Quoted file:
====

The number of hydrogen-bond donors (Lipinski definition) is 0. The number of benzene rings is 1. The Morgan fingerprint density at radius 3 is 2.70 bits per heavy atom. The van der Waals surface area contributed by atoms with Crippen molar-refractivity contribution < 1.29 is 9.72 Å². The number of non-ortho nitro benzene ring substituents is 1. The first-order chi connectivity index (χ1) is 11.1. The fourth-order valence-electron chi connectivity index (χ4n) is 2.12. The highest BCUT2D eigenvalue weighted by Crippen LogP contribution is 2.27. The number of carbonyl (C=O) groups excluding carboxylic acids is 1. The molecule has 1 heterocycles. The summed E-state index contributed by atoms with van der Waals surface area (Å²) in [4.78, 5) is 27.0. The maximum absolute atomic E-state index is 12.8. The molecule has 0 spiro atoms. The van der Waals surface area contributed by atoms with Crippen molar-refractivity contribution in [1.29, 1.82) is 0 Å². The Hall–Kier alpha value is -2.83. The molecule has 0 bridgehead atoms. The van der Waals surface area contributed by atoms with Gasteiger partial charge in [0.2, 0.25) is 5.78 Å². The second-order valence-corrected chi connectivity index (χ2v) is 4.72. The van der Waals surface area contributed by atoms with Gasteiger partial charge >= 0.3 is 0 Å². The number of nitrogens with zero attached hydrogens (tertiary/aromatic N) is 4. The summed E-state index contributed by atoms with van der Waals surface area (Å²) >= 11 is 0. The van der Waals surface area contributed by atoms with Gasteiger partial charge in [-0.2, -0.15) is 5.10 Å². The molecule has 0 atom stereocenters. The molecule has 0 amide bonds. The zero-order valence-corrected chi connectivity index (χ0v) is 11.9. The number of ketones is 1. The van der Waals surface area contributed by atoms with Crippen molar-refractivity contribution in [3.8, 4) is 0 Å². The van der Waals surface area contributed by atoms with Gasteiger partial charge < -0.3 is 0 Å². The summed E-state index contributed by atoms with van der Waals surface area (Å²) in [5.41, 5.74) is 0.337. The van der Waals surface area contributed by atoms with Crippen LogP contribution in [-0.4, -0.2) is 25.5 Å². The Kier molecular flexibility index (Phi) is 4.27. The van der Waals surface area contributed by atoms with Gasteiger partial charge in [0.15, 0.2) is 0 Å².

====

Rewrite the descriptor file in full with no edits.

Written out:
The number of hydrogen-bond donors (Lipinski definition) is 0. The number of benzene rings is 1. The Morgan fingerprint density at radius 3 is 2.70 bits per heavy atom. The van der Waals surface area contributed by atoms with Crippen molar-refractivity contribution < 1.29 is 9.72 Å². The number of non-ortho nitro benzene ring substituents is 1. The first-order chi connectivity index (χ1) is 11.1. The fourth-order valence-electron chi connectivity index (χ4n) is 2.12. The highest BCUT2D eigenvalue weighted by Crippen LogP contribution is 2.27. The number of carbonyl (C=O) groups excluding carboxylic acids is 1. The molecule has 1 heterocycles. The summed E-state index contributed by atoms with van der Waals surface area (Å²) in [4.78, 5) is 27.0. The maximum absolute atomic E-state index is 12.8. The molecule has 0 spiro atoms. The van der Waals surface area contributed by atoms with Crippen molar-refractivity contribution in [1.29, 1.82) is 0 Å². The Hall–Kier alpha value is -2.83. The molecule has 0 bridgehead atoms. The van der Waals surface area contributed by atoms with Gasteiger partial charge in [0.2, 0.25) is 5.78 Å². The second-order valence-corrected chi connectivity index (χ2v) is 4.72. The van der Waals surface area contributed by atoms with Gasteiger partial charge >= 0.3 is 0 Å². The number of nitrogens with zero attached hydrogens (tertiary/aromatic N) is 4. The summed E-state index contributed by atoms with van der Waals surface area (Å²) >= 11 is 0. The van der Waals surface area contributed by atoms with Gasteiger partial charge in [-0.2, -0.15) is 5.10 Å². The molecule has 0 atom stereocenters. The molecule has 0 amide bonds. The zero-order valence-corrected chi connectivity index (χ0v) is 11.9. The number of ketones is 1. The van der Waals surface area contributed by atoms with Crippen molar-refractivity contribution in [3.8, 4) is 0 Å². The van der Waals surface area contributed by atoms with Gasteiger partial charge < -0.3 is 0 Å². The summed E-state index contributed by atoms with van der Waals surface area (Å²) in [5.41, 5.74) is 0.337. The van der Waals surface area contributed by atoms with Crippen LogP contribution in [-0.4, -0.2) is 25.5 Å². The Kier molecular flexibility index (Phi) is 4.27. The van der Waals surface area contributed by atoms with Gasteiger partial charge in [0.15, 0.2) is 0 Å².